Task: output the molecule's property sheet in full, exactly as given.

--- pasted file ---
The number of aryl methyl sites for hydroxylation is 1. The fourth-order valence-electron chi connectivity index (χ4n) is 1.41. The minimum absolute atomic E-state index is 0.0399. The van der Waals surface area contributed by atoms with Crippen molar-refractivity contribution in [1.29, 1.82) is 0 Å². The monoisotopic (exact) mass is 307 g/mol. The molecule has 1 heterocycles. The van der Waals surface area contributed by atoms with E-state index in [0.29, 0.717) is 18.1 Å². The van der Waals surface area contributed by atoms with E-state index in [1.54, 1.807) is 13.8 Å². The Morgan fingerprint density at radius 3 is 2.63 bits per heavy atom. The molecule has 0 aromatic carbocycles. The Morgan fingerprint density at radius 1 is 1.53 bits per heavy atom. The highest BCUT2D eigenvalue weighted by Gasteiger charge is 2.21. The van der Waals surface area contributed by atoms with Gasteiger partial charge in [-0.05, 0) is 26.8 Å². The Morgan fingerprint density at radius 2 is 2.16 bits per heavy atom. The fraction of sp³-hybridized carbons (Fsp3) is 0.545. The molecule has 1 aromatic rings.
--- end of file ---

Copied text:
The number of aryl methyl sites for hydroxylation is 1. The fourth-order valence-electron chi connectivity index (χ4n) is 1.41. The minimum absolute atomic E-state index is 0.0399. The van der Waals surface area contributed by atoms with Crippen molar-refractivity contribution in [1.29, 1.82) is 0 Å². The monoisotopic (exact) mass is 307 g/mol. The molecule has 1 heterocycles. The van der Waals surface area contributed by atoms with E-state index in [0.29, 0.717) is 18.1 Å². The van der Waals surface area contributed by atoms with E-state index in [1.54, 1.807) is 13.8 Å². The Morgan fingerprint density at radius 3 is 2.63 bits per heavy atom. The molecule has 0 aromatic carbocycles. The Morgan fingerprint density at radius 1 is 1.53 bits per heavy atom. The highest BCUT2D eigenvalue weighted by Gasteiger charge is 2.21. The van der Waals surface area contributed by atoms with Gasteiger partial charge in [-0.05, 0) is 26.8 Å². The Morgan fingerprint density at radius 2 is 2.16 bits per heavy atom. The fraction of sp³-hybridized carbons (Fsp3) is 0.545. The molecule has 1 aromatic rings.